Use of gadolinium chloride as a contrast agent for imaging spruce knots by magnetic resonance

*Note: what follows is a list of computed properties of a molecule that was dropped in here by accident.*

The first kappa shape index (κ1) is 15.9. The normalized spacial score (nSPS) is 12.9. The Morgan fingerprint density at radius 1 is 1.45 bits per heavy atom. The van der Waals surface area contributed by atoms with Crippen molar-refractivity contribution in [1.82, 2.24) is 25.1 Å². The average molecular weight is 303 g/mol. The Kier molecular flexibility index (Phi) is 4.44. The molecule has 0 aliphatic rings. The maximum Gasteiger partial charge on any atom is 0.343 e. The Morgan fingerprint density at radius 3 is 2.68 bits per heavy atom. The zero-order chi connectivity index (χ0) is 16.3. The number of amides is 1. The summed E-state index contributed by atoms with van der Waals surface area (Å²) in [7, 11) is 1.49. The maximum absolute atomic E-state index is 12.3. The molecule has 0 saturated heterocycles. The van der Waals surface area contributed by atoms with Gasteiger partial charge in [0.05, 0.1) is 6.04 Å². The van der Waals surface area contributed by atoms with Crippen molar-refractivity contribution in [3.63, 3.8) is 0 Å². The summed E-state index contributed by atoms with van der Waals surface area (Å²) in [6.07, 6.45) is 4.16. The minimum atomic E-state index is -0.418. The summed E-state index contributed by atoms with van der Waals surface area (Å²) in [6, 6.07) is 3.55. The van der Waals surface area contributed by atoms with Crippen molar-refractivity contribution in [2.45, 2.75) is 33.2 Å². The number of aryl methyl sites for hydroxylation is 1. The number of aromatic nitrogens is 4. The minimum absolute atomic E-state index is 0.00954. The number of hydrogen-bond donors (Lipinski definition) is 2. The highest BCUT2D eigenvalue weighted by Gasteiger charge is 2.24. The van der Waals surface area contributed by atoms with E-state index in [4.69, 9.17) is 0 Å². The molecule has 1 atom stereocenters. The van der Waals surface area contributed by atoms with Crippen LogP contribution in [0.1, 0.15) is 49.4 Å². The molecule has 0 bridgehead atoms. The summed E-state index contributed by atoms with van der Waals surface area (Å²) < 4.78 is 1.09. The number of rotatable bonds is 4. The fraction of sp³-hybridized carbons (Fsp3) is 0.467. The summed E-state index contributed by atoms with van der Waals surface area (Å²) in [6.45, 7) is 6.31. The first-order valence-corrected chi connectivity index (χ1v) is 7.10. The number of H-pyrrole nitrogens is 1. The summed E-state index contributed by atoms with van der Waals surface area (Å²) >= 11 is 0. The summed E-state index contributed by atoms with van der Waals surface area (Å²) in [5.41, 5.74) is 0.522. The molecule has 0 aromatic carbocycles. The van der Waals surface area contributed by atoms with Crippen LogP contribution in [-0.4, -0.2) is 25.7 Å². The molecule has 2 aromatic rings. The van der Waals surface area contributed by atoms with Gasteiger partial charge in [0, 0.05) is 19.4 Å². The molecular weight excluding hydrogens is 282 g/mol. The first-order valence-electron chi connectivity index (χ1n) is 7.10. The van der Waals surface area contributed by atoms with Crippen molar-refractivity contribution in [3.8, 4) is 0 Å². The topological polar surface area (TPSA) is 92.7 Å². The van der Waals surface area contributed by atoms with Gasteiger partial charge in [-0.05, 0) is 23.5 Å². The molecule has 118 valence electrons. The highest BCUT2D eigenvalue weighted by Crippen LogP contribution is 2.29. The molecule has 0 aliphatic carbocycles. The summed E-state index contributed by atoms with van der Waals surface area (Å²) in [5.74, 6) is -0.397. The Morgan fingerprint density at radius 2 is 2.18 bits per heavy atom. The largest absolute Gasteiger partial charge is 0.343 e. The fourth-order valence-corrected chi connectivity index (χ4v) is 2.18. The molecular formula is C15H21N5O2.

Treatments of knot-containing spruce wood blocks with a paramagnetic salt, gadolinium (III) chloride, in combination with solvent pretreatments, were evaluated as strategies to enhance the visualization of wood features by magnetic resonance imaging (MRI). Initial experiments with clear wood and excised knot samples showed differences in moisture uptake after pretreatments with selected solvents. For knot-containing spruce wood blocks, increased detail in the images with an ethanol pretreatment was attributed to the removal of extractives thereby resulting in higher moisture contents for the knot wood. Incorporation of the gadolinium-based contrast agent resulted in an abrupt loss in signal for a zone around each knot. Accordingly, the retention of gadolinium ions appears to be selective, thereby allowing the demarcation of what is likely to be compression wood known to surround softwood knots. Applications include studies on wood anatomy by MRI and the modeling of wood defects. The treatment of wood with contrast agents as such also shows promise as a technique to improve our understanding of the localization of different cell-wall chemistries, especially as they relate to ion exchange capacity.